Wood pest control with the microwave - hire someone or do it yourself?
You decided to do it yourself, good.
One more thing in advance: We are not experts in wood and building protection. We develop and build the devices that help you remove/destroy pests.
An expert for wood and building protection would create a comprehensive renovation concept for you, which would clearly describe what infestation you have and how severe the infestation is. You can do this, but you don't have to. We have put together a lot of information on the Internet and on our website under “What you should know about wood pests” that we would be happy to make available to you.
First, you should determine which pest it is and why your building was interesting to it. Some pests are so-called secondary pests; these are actually attracted by previous processes (such as fungal infestation).
In many cases, however, chance was at play here and the pest simply “liked to eat” your object. But now the question is, how do I get rid of him? We can provide support here. As a private user, you do not have to comply with DIN standards or give a guarantee, but you should, however, pay attention to them. Using our microwave is safe if you use common sense and read the instructions for use. We are well aware that many people now think that it can't be that difficult. But anyone who has ever heated something in the microwave knows that the internal temperature of the food can be much higher than the surface temperature. It is therefore better to measure too much than too little during treatment. How to do this correctly is written in the instructions for use.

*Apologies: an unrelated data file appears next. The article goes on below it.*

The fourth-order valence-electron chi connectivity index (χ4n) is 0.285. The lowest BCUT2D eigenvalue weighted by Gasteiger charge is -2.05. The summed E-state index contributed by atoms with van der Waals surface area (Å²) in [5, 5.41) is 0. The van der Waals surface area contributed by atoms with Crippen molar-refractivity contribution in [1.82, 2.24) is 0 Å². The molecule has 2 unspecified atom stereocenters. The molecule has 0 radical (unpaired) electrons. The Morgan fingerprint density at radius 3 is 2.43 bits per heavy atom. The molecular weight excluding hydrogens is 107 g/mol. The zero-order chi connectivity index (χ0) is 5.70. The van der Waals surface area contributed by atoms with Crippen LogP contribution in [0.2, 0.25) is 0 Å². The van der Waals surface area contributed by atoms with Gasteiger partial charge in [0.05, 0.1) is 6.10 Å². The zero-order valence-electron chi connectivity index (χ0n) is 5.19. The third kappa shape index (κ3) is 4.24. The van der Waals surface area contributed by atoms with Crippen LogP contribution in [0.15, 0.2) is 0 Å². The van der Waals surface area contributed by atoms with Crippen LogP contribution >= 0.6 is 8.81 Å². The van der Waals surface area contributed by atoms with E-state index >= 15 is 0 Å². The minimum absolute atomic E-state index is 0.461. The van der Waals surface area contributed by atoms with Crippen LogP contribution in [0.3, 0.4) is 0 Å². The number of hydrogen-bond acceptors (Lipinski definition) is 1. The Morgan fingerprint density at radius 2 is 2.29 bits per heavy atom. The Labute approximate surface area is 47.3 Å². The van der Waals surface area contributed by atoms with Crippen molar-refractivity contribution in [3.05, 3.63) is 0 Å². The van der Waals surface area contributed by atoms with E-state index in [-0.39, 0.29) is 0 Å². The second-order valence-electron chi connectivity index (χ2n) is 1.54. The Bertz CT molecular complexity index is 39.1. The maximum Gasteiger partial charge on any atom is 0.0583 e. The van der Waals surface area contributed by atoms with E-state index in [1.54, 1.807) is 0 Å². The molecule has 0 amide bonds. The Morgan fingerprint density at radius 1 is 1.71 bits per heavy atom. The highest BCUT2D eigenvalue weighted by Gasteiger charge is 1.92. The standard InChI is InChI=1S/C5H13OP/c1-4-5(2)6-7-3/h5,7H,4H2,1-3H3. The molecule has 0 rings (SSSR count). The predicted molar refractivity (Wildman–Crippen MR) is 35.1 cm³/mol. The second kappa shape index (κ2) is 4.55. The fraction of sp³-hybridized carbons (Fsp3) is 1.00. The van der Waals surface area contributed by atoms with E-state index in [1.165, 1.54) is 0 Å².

Now back to the topic: how do I get rid of my “subtenants”? After you determine what pest you are dealing with, temperatures come into play. In order to successfully combat a pest, you need to know at what temperature it dies (called the lethal temperature). In most cases, these temperatures should be maintained for a period of one hour. In our experience, it is usually sufficient to achieve a core temperature of around 75°C. Depending on the outside temperature, the wood then slowly cools down to around 50° C in an hour. If the temperature drops more quickly, you can simply “reheat” briefly and the rule is satisfied. What is also a good tool is to create a measurement report. Here you should measure and enter the temperatures at the points described. Of course at different times. You can then very quickly see how my wood behaves, how quickly temperatures are reached, how quickly it cools down, etc. If you are still unsure, take a piece of scrap wood or something similar and test it in the microwave. You'll quickly realize that it's quicker than you thought. This will give you a feel for the upcoming mission. If you have any further questions, we are happy to help you.
We wish you much success with your treatment.